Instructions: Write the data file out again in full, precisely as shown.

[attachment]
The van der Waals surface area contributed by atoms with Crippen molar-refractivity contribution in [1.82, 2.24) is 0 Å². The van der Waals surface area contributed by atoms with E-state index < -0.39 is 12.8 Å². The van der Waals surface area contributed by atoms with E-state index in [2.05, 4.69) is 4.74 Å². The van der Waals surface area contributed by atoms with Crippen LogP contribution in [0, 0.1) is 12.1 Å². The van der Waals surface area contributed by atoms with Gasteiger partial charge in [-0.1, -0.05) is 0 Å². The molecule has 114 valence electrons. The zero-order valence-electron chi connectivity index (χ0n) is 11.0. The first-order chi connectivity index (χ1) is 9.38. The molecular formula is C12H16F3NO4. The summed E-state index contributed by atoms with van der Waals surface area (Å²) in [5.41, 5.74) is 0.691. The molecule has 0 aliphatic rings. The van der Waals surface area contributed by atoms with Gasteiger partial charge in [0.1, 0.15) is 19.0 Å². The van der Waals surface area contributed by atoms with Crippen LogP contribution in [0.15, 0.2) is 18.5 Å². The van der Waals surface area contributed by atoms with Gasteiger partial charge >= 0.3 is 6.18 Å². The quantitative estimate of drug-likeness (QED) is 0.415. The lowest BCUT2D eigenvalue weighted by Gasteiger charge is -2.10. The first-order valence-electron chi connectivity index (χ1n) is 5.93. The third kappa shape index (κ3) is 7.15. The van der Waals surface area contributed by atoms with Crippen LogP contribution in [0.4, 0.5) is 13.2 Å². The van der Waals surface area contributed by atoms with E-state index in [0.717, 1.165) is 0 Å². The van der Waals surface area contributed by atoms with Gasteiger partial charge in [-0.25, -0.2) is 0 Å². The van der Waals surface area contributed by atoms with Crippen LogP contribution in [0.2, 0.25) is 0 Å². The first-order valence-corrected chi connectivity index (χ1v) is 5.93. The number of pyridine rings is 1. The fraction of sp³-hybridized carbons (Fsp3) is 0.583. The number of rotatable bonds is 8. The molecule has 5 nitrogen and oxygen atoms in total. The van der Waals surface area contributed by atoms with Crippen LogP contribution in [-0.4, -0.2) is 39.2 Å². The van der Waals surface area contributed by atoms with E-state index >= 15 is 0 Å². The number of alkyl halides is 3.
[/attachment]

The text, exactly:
The van der Waals surface area contributed by atoms with Crippen molar-refractivity contribution in [1.82, 2.24) is 0 Å². The van der Waals surface area contributed by atoms with E-state index < -0.39 is 12.8 Å². The van der Waals surface area contributed by atoms with E-state index in [2.05, 4.69) is 4.74 Å². The van der Waals surface area contributed by atoms with Crippen LogP contribution in [0, 0.1) is 12.1 Å². The van der Waals surface area contributed by atoms with Gasteiger partial charge in [-0.1, -0.05) is 0 Å². The molecule has 114 valence electrons. The zero-order valence-electron chi connectivity index (χ0n) is 11.0. The first-order chi connectivity index (χ1) is 9.38. The molecular formula is C12H16F3NO4. The summed E-state index contributed by atoms with van der Waals surface area (Å²) in [5.41, 5.74) is 0.691. The molecule has 0 aliphatic rings. The van der Waals surface area contributed by atoms with Gasteiger partial charge in [0.1, 0.15) is 19.0 Å². The van der Waals surface area contributed by atoms with Crippen LogP contribution in [0.15, 0.2) is 18.5 Å². The van der Waals surface area contributed by atoms with Gasteiger partial charge >= 0.3 is 6.18 Å². The quantitative estimate of drug-likeness (QED) is 0.415. The lowest BCUT2D eigenvalue weighted by Gasteiger charge is -2.10. The first-order valence-electron chi connectivity index (χ1n) is 5.93. The third kappa shape index (κ3) is 7.15. The van der Waals surface area contributed by atoms with Crippen LogP contribution in [0.4, 0.5) is 13.2 Å². The van der Waals surface area contributed by atoms with E-state index in [0.717, 1.165) is 0 Å². The van der Waals surface area contributed by atoms with Gasteiger partial charge in [-0.25, -0.2) is 0 Å². The van der Waals surface area contributed by atoms with Crippen LogP contribution in [0.2, 0.25) is 0 Å². The first-order valence-corrected chi connectivity index (χ1v) is 5.93. The number of pyridine rings is 1. The fraction of sp³-hybridized carbons (Fsp3) is 0.583. The number of rotatable bonds is 8. The molecule has 5 nitrogen and oxygen atoms in total. The van der Waals surface area contributed by atoms with Crippen LogP contribution in [-0.4, -0.2) is 39.2 Å². The van der Waals surface area contributed by atoms with E-state index >= 15 is 0 Å². The number of alkyl halides is 3.